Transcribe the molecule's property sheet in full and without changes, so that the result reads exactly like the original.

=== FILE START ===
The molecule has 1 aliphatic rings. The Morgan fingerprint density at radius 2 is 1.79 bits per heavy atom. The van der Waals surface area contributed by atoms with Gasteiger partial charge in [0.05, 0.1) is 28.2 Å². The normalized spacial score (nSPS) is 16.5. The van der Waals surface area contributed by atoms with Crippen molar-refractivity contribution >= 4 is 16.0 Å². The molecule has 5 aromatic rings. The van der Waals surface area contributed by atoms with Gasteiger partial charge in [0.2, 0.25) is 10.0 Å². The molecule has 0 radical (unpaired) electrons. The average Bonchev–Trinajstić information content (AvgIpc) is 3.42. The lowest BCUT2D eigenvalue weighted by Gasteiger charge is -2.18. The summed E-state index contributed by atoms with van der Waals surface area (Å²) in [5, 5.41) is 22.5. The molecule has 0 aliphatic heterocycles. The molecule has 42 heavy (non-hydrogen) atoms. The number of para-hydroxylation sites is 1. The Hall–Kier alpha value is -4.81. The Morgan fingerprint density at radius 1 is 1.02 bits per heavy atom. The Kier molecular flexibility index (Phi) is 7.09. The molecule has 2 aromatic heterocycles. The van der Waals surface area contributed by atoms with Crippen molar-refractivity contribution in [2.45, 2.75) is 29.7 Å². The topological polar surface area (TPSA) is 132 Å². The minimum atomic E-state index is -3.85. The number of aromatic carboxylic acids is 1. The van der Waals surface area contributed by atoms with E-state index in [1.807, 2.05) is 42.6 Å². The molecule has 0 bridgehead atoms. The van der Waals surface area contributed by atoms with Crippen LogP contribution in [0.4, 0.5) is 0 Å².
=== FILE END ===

The molecule has 1 aliphatic rings. The Morgan fingerprint density at radius 2 is 1.79 bits per heavy atom. The van der Waals surface area contributed by atoms with Gasteiger partial charge in [0.05, 0.1) is 28.2 Å². The normalized spacial score (nSPS) is 16.5. The van der Waals surface area contributed by atoms with Crippen molar-refractivity contribution >= 4 is 16.0 Å². The molecule has 5 aromatic rings. The van der Waals surface area contributed by atoms with Gasteiger partial charge in [0.2, 0.25) is 10.0 Å². The molecule has 0 radical (unpaired) electrons. The average Bonchev–Trinajstić information content (AvgIpc) is 3.42. The lowest BCUT2D eigenvalue weighted by Gasteiger charge is -2.18. The summed E-state index contributed by atoms with van der Waals surface area (Å²) in [5, 5.41) is 22.5. The molecule has 0 aliphatic heterocycles. The molecule has 42 heavy (non-hydrogen) atoms. The number of para-hydroxylation sites is 1. The Hall–Kier alpha value is -4.81. The Morgan fingerprint density at radius 1 is 1.02 bits per heavy atom. The Kier molecular flexibility index (Phi) is 7.09. The molecule has 2 aromatic heterocycles. The van der Waals surface area contributed by atoms with Crippen molar-refractivity contribution in [2.45, 2.75) is 29.7 Å². The topological polar surface area (TPSA) is 132 Å². The minimum atomic E-state index is -3.85. The number of aromatic carboxylic acids is 1. The van der Waals surface area contributed by atoms with E-state index in [1.807, 2.05) is 42.6 Å². The molecule has 0 bridgehead atoms. The van der Waals surface area contributed by atoms with Crippen LogP contribution in [0.4, 0.5) is 0 Å².